gl2k: Another perfect proof that phones deliver absolutely unusable images. I mean let's be honest what are those crappy images good for, except an awful FB post supplement.
Oh, I'd guess about the same things as a huge amount of snapshots taken through history with all sorts of more or less crap cameras - looking at them again later to reminisce about the time and place where they were taken.
losackmd1: i own D300s i want the D 18-300i am told i cant use this wide range lens on an FX cameraor can ii sold one D300 because i used it extensively in INDIAi want the upgrade to this camera.WHY did they make a D18-300 lens if they are not making new DX cameras
Eh, the D7000 isn't in any immediate need of replacement. The D90->D7000 gap was about two years, so if they keep that up we should expect a D7000 replacement now. However, the tech has matured a bit since then, so it seems likely the replacement rate will slow down a bit ... if I had to guess, we might see a D7100 in the middle of next year.
And, really - The D300s is still a good camera. Be happy with it until there's a replacement out, and enjoy the extra money you didn't spend on buying it right now.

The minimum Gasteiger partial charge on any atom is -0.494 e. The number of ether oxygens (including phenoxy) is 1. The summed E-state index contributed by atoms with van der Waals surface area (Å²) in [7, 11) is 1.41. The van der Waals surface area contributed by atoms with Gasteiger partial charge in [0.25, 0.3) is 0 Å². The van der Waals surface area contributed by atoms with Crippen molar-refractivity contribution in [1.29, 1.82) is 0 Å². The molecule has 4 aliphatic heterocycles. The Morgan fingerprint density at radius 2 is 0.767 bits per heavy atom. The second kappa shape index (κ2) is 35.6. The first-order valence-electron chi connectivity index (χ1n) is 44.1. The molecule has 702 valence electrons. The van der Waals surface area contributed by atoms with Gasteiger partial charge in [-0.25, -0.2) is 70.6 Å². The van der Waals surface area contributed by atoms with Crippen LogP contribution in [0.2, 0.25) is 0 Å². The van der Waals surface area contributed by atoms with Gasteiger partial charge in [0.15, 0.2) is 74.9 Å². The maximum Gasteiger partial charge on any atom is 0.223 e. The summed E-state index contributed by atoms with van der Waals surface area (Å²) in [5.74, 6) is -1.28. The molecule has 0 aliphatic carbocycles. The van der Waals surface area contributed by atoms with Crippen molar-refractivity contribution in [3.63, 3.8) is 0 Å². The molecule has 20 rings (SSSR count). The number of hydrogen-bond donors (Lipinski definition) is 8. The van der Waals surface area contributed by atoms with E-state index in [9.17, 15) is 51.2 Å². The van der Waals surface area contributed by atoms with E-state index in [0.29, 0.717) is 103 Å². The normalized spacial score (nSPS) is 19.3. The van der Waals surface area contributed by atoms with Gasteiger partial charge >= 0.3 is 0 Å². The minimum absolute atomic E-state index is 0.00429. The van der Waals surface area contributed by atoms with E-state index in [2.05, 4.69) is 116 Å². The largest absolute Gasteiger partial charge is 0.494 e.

Yuri P: My naiveté theory that the camera might capturing everything sharp along with the distance information per pixel (or a picture zone), using some kind or rangefinder algorithm.Then the viewer selectively BLURS parts of the picture based on the selected sharp distance - the further pixels are from the selected sharpness point, the more they blurred.
To me, this is the simplest explanation.
Cy: Regarding point 2, what are you trying to say?
Stanford university has experimented with photography for a while, using e.g. their multi-camera array ( http://graphics.stanford.edu/projects/array/ ). Lightfield techniques are on the list of things they've done with it - so it's not like this is a theoretical-only thing.
Obviously, if you want to accuse them of faking the entire thing, go ahead - but that runs into your "extraordinary claims"-hurdle.
mike051051: Helicon focus type software built into an image capture and display "system". Please note that there are no more than 5 zones of focus in any of the demo pics on the Lytro site. 5 shots taken very rapidly at different distance settings to be observed by using the Light Engine Player. Clever use of existing technology applied in a way that is arguably attractive and quite well marketed at this point. It will be interesting to see how well it does in the marketplace.Just my two cents, I'm sure many will disagree and that's AOK.
That's not actually how it works. It's more interesting than that - it trades Mpix for focus, so to speak.
Basically, it puts an array of tiny lenses in front of the sensor, creating groups of pixels that get light from different directions. This is enough information to later on create differently-focused 2D shots out of a single capture - at a significantly lower resolution than the physical sensor.